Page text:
Each day there was a challenge to motivate participants to look for behaviors, multiple species, reproductive structures of plants, and I did sneak in a little bit of a required action (oh, how I enjoyed seeing roots of invasive plants!). The daily challenges were actually completed by many folks! Here are some of the completions (hard to include all of these – so here are a few of the ones that caught my eye):

On Sunday, the challenge was to watch a spider catch prey. Ideally, you spent a bit of time watching the behavior of various spiders – some are active hunters (jumping spiders) whereas others are more passive and patient hunters (orb weavers).

Spider with prey:
Spider with spider prey:
52 species of spiders were observed on just this one day!

On Monday, I was hoping to see some roots of invasive plants! As expected, to see the roots of plants, you have to yank it up! I save the term “invasive” for the non-native and aggressive plants. Just because a plant is “weedy” doesn’t mean it’s non-native. Ragweed is native!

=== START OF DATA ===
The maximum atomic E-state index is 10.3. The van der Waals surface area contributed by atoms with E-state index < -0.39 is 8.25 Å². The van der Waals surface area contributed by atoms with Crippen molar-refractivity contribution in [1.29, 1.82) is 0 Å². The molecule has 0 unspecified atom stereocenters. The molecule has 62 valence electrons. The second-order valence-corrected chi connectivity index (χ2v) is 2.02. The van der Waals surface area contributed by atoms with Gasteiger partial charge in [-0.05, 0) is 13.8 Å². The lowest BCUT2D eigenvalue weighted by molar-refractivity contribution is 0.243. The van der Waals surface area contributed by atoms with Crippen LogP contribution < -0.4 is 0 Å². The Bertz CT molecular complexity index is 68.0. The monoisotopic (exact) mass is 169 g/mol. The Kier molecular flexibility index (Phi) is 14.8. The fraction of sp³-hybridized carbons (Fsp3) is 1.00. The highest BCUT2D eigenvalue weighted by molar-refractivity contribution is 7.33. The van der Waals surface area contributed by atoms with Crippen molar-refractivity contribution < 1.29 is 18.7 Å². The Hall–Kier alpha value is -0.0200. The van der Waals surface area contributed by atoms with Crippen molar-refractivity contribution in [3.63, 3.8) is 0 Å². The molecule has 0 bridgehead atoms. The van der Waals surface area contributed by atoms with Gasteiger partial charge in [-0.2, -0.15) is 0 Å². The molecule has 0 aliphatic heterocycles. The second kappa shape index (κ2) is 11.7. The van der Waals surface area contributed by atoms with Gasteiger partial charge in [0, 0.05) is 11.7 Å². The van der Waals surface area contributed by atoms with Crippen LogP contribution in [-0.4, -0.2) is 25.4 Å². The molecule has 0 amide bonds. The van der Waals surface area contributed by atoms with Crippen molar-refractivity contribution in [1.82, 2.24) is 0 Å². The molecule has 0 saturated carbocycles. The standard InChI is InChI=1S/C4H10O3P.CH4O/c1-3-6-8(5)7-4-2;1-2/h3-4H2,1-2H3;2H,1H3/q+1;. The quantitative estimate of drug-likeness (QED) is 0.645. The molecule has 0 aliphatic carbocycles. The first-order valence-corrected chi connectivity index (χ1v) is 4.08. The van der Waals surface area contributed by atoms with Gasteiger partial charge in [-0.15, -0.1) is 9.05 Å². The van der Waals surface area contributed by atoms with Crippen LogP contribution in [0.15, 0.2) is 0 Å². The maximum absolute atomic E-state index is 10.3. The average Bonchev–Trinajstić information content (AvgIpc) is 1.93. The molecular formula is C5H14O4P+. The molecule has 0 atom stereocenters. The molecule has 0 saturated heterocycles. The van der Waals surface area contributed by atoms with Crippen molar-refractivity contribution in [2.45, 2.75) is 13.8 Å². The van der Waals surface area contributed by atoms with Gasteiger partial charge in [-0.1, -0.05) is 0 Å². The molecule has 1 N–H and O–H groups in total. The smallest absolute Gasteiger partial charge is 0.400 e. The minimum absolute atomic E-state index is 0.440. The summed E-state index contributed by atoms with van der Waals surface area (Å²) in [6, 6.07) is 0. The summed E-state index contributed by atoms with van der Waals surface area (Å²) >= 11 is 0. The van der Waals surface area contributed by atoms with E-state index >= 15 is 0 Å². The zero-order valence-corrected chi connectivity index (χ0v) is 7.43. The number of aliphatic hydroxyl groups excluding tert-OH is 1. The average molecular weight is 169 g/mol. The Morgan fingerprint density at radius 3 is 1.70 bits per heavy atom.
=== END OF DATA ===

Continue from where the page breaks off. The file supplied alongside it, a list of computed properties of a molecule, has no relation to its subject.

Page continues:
Invasive species roots:
Crabweed – in the same family as mulberries:
Privet roots – best time to yank up privet is after a rain!

Tuesday was all about botanical terminology! Dioecious plants are plants that have just one kind of flower – either male or female. Here are some examples:
Osage orange female:
I also asked for a monoecious plant with imperfect flowers. These plants have both male and female flowers, but they’re separate. Here are a few examples:

Getting up a bit early was the goal on Wednesday. I was pleasantly surprised to see quite a few observations come in around 6:45 – 7:00 AM!

Sunrise observation of snail:
Sunrise observation of still sleeping lizard:
Sunrise moths:

Thursday came with a bit of rain, so the challenge was a bit more “challenging!” Frogs and toads were the target organisms with bonus points on the tadpoles. The spots that I had seen tadpoles before were now more “flowing streams” instead of little puddles! Nonetheless, quite a few toads and frogs were documented:
Gulf coast toads can get in ground pipes/boxes!
6 species of frogs/toads observed today:

Friday was all about pollination! We are fortunate to have quite a few species that pollinate here in DFW. Some are native and some are introduced. Both are practicing a tremendous service to the propagation of plants.
Non-native bee:
Natives like Megachile:
70 species of bees, wasps, and ants (Hymenoptera) were documented on this one day in the project: